You’ll be surprised which turns out the winner between humidity and dry air when it comes to nasal congestion relief, and why.

The kind of air you breathe, in terms of how dry it is or humid it is, can significantly impact the perception of nasal congestion. This finding comes from research from the Monell Center.

The feeling that you have congestion, or a stuffed-up nose, is not necessarily related to actual mucus buildup in the sinuses.

Rather, the sensation of a stuffy nose can originate from the airflow through the nasal passages.

This can explain why your nose feels stuffed or blocked, yet no matter what you do, nothing comes out, even after irrigating the nose.

The Monell researchers found that the sensation of nasal congestion relates to air temperature and the level of humidity.

So if you’re one of the 33 million people in the U.S. with a nose that feels blocked up, keep reading.

Perhaps you’ve seen a doctor and he couldn’t find any physical cause of your sinus congestion. You may actually have a sensory-related issue.

“By establishing that feelings of nasal congestion can be sensory-related, we open doors for more targeted treatment,” explains lead author Kai Zhao, Ph.D., a Monell bioengineer, in the paper.

“For example,” adds Dr. Zhao, “effective treatments may need to include a focus on restoring optimal humidity and temperature in the patient’s nasal airflow.”

The study had 44 healthy participants breathe air from three boxes and then rate any symptoms of a nasal congestion.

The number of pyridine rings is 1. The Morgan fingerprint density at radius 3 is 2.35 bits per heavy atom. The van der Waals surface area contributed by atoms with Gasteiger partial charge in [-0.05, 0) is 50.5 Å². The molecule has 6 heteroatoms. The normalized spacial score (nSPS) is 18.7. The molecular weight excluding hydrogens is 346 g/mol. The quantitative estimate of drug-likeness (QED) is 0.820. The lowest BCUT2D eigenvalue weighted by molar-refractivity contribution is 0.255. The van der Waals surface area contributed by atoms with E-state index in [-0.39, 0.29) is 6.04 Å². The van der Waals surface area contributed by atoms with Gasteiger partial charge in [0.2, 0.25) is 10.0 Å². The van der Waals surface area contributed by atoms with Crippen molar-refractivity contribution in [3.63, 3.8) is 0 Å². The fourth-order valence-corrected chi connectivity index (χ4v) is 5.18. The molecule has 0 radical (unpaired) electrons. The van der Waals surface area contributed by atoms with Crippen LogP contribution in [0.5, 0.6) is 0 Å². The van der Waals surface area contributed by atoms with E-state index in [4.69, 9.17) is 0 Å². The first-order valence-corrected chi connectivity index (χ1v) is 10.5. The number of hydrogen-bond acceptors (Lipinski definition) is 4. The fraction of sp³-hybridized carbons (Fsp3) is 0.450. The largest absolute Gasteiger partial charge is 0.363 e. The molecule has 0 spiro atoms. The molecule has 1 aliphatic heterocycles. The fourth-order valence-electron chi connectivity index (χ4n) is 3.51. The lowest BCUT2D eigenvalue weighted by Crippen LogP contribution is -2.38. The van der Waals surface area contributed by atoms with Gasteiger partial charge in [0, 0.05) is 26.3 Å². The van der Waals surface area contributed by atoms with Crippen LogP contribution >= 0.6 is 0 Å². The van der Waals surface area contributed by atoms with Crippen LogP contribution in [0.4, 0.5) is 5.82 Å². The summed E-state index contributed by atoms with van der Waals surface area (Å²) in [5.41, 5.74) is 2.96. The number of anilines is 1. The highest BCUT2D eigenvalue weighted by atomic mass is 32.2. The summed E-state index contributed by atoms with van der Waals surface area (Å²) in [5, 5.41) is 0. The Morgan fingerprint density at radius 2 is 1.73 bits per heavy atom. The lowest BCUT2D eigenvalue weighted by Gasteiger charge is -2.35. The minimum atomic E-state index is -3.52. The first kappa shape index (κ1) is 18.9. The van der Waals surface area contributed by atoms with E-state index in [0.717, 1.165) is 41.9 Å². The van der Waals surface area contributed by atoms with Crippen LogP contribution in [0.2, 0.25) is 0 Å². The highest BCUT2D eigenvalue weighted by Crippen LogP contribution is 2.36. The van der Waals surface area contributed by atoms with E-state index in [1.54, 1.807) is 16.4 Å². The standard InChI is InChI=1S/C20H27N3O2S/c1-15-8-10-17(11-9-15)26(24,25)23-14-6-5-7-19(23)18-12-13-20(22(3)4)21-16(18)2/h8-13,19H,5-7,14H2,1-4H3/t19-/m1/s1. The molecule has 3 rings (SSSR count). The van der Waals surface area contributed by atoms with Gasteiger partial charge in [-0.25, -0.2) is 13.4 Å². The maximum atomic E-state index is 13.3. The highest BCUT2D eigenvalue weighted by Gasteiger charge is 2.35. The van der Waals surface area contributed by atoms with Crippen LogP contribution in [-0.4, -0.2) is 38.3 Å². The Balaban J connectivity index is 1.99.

One box contained cold air; the second box contained room temperature dry air; and the third offered room air that was at normal humidity.

Which box produced the lowest report of sinus congestion? The cold air box.

Reduced nasal congestion was also perceived when the participants inhaled from the dry air box.

The room air, normal humidity box did not result in these perceptions.

In short, lower humidity was found to be associated with reduced sensations of nasal congestion.

Nasal cooling is influenced by the interaction of humidity and air temperature as air moves through the nose’s cavities, say the researchers.

“Cool sensors” in the nose detect the nasal cooling, and the detection can feel like easy breathing or obstructed.

“Someone in the desert, all other things being equal, should feel less congested than someone in the jungle,” says Monell sensory scientist Bruce Bryant, Ph.D., the study co-author, in the report.

“In the low humidity of the desert,” he adds, “there is more evaporative cooling inside of the nose, such that the temperature of the nasal passages is lower.” The result is a sensation of a greater airflow.

Lorra Garrick has been covering medical, fitness and cybersecurity topics for many years, having written thousands of articles for print magazines and websites, including as a ghostwriter. She’s also a former ACE-certified personal trainer.